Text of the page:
Diagnosing food and seasonal cross-reaction allergies takes detective work. While the various types of food allergy testing can be revealing, they may not be clinically relevant. Clinical history, testing, and oral food challenge done together with a provider trained in food and environmental allergy and familiar with cross-reactivity issues provides the most useful information. Any type of food testing without a food challenge will be of limited utility, because the patient will not be aware of their unique response to that food or if they are even having one, because the body can mask allergic symptoms when the allergy sufferer is continuously eating a trigger. The elimination period of an elimination-challenge diet helps to lower the immune response enough so that the allergy can be unmasked when the food is reintroduced during the food challenge. In terms of detecting the cross reactions, if environmental allergy testing reveals a trigger, cross reactivity charts, such as this one from the American Academy of Allergy Asthma and Immunology https://www.aaaai.org/conditions-and-treatments/library/allergy-library/outdoor-allergies-and-food-allergies-can-be-relate.aspx can be referenced to help determine foods that might possibly be aggravating the allergic symptoms related to that allergen.6 To help reduce seasonal allergy symptoms avoiding cross-reactive foods, at least seasonally when the immune system is most reactive to these might be helpful or for some life changing.
Sarah Giardenelli, ND, MSOM, LAc was born and raised in upstate New York. She completed her undergraduate studies in pre-medicine and psychology at the State University of New York at Buffalo. Knowing from an early age that she wanted to help people achieve optimal health naturally, she found her calling at the National College of Natural Medicine, in Portland, OR. After six years of study, Sarah earned both a Doctorate in Naturopathic Medicine with Honors in Research and a Master of Science in Oriental Medicine. She then completed her naturopathic residency at Clifton Springs Hospital & Clinic, outside of Rochester, NY.
Sarah integrates both Naturopathic and Chinese medicine in her practice. She has special interest in integrative medicine, nutrition, environmental medicine/toxicity, pain and chronic disease management, Chinese and Western herbs, community health, women’s health, gastrointestinal health, and geriatric health. Sarah also has additional training in the prescription of Chinese formulas and in bio-therapeutic drainage, an individualized, whole systems approach to wellness through detoxification.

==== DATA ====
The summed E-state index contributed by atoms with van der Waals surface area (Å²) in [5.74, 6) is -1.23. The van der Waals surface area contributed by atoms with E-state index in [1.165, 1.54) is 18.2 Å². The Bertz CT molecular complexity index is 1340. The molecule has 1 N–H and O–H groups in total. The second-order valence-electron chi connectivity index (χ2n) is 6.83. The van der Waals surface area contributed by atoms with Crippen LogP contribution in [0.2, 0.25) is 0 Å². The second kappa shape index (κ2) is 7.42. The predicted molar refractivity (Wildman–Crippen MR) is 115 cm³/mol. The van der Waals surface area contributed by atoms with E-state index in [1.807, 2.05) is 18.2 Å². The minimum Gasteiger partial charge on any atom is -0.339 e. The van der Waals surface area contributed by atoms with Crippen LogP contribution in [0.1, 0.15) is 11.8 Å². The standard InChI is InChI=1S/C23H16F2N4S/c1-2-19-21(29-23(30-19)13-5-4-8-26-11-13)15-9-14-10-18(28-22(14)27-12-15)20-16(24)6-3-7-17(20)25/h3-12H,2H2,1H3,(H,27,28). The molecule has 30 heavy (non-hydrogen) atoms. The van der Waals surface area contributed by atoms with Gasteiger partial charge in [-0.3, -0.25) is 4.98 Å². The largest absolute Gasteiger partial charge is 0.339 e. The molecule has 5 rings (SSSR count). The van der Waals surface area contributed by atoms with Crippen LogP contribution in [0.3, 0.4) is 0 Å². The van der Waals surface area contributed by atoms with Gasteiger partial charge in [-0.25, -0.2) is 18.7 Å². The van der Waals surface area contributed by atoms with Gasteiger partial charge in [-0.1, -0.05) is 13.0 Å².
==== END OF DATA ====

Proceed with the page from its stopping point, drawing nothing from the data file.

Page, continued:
Sarah sees her service in the healthcare profession as an honor; part of the change to provide a better healthcare system for the community. Her passion for integrative and natural medicine stems from both her own personal expereince of relief of years of digestive and intestial chaos and family experiences of healing with natural medicine.
Sarah is nationally certified in naturopathic medicine by the Association of Accredited Naturopathic Medical Colleges and in acupuncture by the National Certification Commission for Acupuncture and Oriental Medicine. She is a licensed acupuncturist in the Commonwealth of Virginia and is a member of the American Association of Naturopathic Physicians. Other interests include rowing, hiking, gardening, and consuming (and cooking) delicious foods.
- Killian, Sue. Hidden Allergens. Allergy Support Consulting.[Online] 2016. [Cited: April 15, 2016.] http://www.allergysupportconsulting.com/hidden-allergens-2.
- Giardenelli, Sarah M. Food Allergy vs Food Intolerance. NOVA Medical & Urgent Care Center.[Online] NOVA Medical Group, May 1, 2015. [Cited: April 15, 2016.] http://www.novamedgroup.com/food-allergy-vs-intolerance/.
- http://www.foodintolerances.org/non-food-allergies.aspx. Food Intolerance Diagnostics.[Online] 2014. [Cited: April 15, 2016.] http://www.foodintolerances.org/non-food-allergies.aspx.
- Allergic cross-reactivity: from gene to clinic.Ferreira F, Hawranek T, Gruber P, Wopfner N, Mari A. s.l. : Allergy, 2004, Vols. 59:243-267 .
- Patel, Kalpana D. Overview of the Principles of Environmental Medicine Diagnosis and Treatment. AAEM.[Online] [Cited: April 15, 2016.] https://www.aaemonline.org/pdf/principles.pdf.
- Pongdee, Thanai . Oral Allergy Syndrome. American Academy of Allergy, Asthma & Immunology.[Online] AAEM, 2016. [Cited: April 15, 2016.] https://www.aaaai.org/conditions-and-treatments/library/allergy-library/outdoor-allergies-and-food-allergies-can-be-relate.aspx.